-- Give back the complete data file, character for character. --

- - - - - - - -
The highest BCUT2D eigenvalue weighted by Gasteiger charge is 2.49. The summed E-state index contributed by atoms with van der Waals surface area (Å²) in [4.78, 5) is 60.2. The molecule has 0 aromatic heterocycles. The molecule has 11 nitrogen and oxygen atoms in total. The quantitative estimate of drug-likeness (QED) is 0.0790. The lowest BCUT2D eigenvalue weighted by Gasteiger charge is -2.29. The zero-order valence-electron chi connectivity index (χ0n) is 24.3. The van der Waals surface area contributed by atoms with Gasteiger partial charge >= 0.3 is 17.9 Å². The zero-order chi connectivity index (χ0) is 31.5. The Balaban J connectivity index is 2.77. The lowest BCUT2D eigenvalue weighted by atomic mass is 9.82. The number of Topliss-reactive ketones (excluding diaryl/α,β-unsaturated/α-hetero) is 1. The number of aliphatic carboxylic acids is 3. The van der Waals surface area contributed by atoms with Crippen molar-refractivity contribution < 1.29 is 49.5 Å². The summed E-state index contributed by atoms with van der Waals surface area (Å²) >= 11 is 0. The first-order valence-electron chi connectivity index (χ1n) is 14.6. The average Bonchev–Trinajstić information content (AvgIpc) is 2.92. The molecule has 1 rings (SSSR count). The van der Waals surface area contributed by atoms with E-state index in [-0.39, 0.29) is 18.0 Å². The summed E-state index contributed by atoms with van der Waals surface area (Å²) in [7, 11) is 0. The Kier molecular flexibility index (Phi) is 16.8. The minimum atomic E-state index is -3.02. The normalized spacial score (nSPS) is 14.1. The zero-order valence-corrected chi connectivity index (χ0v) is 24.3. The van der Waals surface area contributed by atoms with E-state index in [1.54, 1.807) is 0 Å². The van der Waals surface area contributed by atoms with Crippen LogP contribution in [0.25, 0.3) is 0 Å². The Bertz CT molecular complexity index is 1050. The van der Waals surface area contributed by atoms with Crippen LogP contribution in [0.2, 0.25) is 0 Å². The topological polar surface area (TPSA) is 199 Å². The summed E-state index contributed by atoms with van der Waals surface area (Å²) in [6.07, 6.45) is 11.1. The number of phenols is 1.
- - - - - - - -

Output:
The highest BCUT2D eigenvalue weighted by Gasteiger charge is 2.49. The summed E-state index contributed by atoms with van der Waals surface area (Å²) in [4.78, 5) is 60.2. The molecule has 0 aromatic heterocycles. The molecule has 11 nitrogen and oxygen atoms in total. The quantitative estimate of drug-likeness (QED) is 0.0790. The lowest BCUT2D eigenvalue weighted by Gasteiger charge is -2.29. The zero-order valence-electron chi connectivity index (χ0n) is 24.3. The van der Waals surface area contributed by atoms with Gasteiger partial charge >= 0.3 is 17.9 Å². The zero-order chi connectivity index (χ0) is 31.5. The Balaban J connectivity index is 2.77. The lowest BCUT2D eigenvalue weighted by atomic mass is 9.82. The number of Topliss-reactive ketones (excluding diaryl/α,β-unsaturated/α-hetero) is 1. The number of aliphatic carboxylic acids is 3. The van der Waals surface area contributed by atoms with Crippen molar-refractivity contribution < 1.29 is 49.5 Å². The summed E-state index contributed by atoms with van der Waals surface area (Å²) >= 11 is 0. The first-order valence-electron chi connectivity index (χ1n) is 14.6. The average Bonchev–Trinajstić information content (AvgIpc) is 2.92. The molecule has 1 rings (SSSR count). The van der Waals surface area contributed by atoms with E-state index in [-0.39, 0.29) is 18.0 Å². The summed E-state index contributed by atoms with van der Waals surface area (Å²) in [7, 11) is 0. The Kier molecular flexibility index (Phi) is 16.8. The minimum atomic E-state index is -3.02. The normalized spacial score (nSPS) is 14.1. The zero-order valence-corrected chi connectivity index (χ0v) is 24.3. The van der Waals surface area contributed by atoms with E-state index in [1.54, 1.807) is 0 Å². The van der Waals surface area contributed by atoms with Crippen LogP contribution in [0.25, 0.3) is 0 Å². The Bertz CT molecular complexity index is 1050. The van der Waals surface area contributed by atoms with Crippen LogP contribution in [0.2, 0.25) is 0 Å². The topological polar surface area (TPSA) is 199 Å². The summed E-state index contributed by atoms with van der Waals surface area (Å²) in [6.07, 6.45) is 11.1. The number of phenols is 1.